Hidden in the forests of Jharkhand, in the small hamlets of the Koderma and Giridih districts reside communities where children as young as five-year-olds are vulnerable to working in the mica mines instead of attending school.
Our Mica Project has taken more than 3000 children out of the mica mines and enrolled them in schools. We even give their families additional livelihood opportunities. To prevent exploitation, we also work with relevant stakeholders to ensure ethical mica supply chains. But we don’t want to stop here. We believe our solution lies in creating an enabling environment for vulnerable children to thrive where child participation is crucial to achieving our goals. Children, when taught ways to amplify their voices, can make their opinions count.
It is with this idea that we conducted our first ‘Child Journalism Training’ on the 13th and 14th of December 2022. This training aimed to equip children to effectively voice out stories that need attention.
The two-day workshop was attended by 30 children from our project hailing from different villages of Koderma and Giridih (supported by the International Labour Organisation). The children were divided into 6 groups and were given the task of creating a group identity through their common qualities/interests which helped them develop a fond kinship. This helped them in carrying out their tasks.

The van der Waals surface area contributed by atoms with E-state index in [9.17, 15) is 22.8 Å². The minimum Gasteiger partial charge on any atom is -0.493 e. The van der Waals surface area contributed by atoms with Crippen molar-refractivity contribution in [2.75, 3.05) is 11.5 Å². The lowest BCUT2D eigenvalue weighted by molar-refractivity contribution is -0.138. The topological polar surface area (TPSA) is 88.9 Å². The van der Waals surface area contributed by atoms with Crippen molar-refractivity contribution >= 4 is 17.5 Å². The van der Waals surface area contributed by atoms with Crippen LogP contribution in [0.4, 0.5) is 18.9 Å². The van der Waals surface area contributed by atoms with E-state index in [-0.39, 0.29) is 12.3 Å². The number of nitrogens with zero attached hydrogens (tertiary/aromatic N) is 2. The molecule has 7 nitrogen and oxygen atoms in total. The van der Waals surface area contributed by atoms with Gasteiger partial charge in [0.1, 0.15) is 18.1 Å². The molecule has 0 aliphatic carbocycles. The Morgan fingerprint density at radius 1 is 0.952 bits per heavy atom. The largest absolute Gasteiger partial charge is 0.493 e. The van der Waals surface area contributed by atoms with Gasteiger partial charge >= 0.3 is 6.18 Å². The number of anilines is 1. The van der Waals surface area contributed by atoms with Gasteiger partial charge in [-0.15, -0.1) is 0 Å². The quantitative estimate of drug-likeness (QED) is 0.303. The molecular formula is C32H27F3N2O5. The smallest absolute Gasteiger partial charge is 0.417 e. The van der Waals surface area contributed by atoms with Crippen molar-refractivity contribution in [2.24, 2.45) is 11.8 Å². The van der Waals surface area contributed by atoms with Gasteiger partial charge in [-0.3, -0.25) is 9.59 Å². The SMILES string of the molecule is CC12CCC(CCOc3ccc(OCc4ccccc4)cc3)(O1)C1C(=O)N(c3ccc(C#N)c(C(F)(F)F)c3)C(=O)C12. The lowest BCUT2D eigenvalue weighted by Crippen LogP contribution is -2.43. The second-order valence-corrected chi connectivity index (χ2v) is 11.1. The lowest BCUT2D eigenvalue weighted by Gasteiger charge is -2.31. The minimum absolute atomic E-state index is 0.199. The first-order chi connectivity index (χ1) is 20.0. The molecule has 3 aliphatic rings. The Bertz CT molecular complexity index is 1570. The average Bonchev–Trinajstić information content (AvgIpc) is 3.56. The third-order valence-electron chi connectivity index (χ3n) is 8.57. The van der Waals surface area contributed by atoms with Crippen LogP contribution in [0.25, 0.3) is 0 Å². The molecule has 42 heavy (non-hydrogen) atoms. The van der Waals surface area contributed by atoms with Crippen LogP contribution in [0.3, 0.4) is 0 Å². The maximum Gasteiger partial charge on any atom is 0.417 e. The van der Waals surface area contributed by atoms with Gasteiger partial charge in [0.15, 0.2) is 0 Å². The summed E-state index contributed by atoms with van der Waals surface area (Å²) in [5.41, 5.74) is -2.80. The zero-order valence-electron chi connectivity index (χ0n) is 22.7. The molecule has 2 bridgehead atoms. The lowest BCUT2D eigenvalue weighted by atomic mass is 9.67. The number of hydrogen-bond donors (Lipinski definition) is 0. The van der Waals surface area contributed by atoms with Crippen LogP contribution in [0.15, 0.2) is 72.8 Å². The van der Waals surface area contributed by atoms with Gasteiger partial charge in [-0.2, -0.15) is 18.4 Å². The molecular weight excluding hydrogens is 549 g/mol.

On the 13th, the children were taught ‘reporting and research methods’. The children learnt how to identify, collect and analyse information needed for a story. They also learnt the soft skills of body language, tone and confidence in reporting a story. The children applied their learning to practice as they were asked to do mock story research and reporting. Children enjoyed presenting in a group, where they took on the roles of news reader, reporter, cameraperson, interviewee, etc.
The second day focused on using ‘communication tools’ like audio, audio-visual, print, radio, broadcast, etc for different types of media. The children were taught how to choose the medium according to the story and target audience. Post the session, each group was asked to present their news story from the previous day either through print, digital or audio journalism.
Through these sessions and exercises, the children from different villages exchanged their stories and together applied their learning into practice through the group presentations. It was interesting to see how children brought in diverse ideas and unified them together to create impressive mock news pieces of their own. The growth in their confidence level from the first session to the last one was evident, and so was their team spirit. The children enjoyed enacting the role of a reporter/ interviewer/cameraperson, etc.
We are excited to take this forward by following up with the Children’s Clubs, working towards planning a ‘Child-Led News Bulletin’ campaign in the near future.